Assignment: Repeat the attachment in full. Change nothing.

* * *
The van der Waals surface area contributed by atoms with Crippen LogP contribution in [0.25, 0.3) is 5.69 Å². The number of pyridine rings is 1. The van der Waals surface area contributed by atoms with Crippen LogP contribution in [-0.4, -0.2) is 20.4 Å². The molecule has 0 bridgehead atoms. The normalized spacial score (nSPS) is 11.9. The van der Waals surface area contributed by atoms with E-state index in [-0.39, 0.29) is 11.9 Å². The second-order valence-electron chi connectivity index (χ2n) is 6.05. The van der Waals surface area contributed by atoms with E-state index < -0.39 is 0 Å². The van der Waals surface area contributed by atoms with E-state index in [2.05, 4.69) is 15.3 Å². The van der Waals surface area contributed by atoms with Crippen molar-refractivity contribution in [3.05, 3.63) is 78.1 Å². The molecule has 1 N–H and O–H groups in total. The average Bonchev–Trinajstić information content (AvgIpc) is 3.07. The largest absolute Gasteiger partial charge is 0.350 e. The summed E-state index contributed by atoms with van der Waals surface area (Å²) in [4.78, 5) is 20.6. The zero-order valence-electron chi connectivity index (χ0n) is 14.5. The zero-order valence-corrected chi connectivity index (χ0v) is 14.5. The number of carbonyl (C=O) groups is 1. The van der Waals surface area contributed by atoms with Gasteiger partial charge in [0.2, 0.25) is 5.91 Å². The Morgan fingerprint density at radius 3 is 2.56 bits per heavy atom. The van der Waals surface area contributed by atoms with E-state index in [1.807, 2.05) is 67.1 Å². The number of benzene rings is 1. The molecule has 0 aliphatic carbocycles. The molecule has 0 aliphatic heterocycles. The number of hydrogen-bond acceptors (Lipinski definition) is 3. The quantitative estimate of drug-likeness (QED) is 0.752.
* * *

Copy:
The van der Waals surface area contributed by atoms with Crippen LogP contribution in [0.25, 0.3) is 5.69 Å². The number of pyridine rings is 1. The van der Waals surface area contributed by atoms with Crippen LogP contribution in [-0.4, -0.2) is 20.4 Å². The molecule has 0 bridgehead atoms. The normalized spacial score (nSPS) is 11.9. The van der Waals surface area contributed by atoms with E-state index in [-0.39, 0.29) is 11.9 Å². The second-order valence-electron chi connectivity index (χ2n) is 6.05. The van der Waals surface area contributed by atoms with E-state index < -0.39 is 0 Å². The van der Waals surface area contributed by atoms with E-state index in [2.05, 4.69) is 15.3 Å². The van der Waals surface area contributed by atoms with Crippen molar-refractivity contribution in [3.05, 3.63) is 78.1 Å². The molecule has 1 N–H and O–H groups in total. The average Bonchev–Trinajstić information content (AvgIpc) is 3.07. The largest absolute Gasteiger partial charge is 0.350 e. The summed E-state index contributed by atoms with van der Waals surface area (Å²) in [4.78, 5) is 20.6. The zero-order valence-electron chi connectivity index (χ0n) is 14.5. The zero-order valence-corrected chi connectivity index (χ0v) is 14.5. The number of carbonyl (C=O) groups is 1. The van der Waals surface area contributed by atoms with Gasteiger partial charge in [0.2, 0.25) is 5.91 Å². The Morgan fingerprint density at radius 3 is 2.56 bits per heavy atom. The van der Waals surface area contributed by atoms with E-state index in [1.807, 2.05) is 67.1 Å². The number of benzene rings is 1. The molecule has 0 aliphatic carbocycles. The molecule has 0 aliphatic heterocycles. The number of hydrogen-bond acceptors (Lipinski definition) is 3. The quantitative estimate of drug-likeness (QED) is 0.752.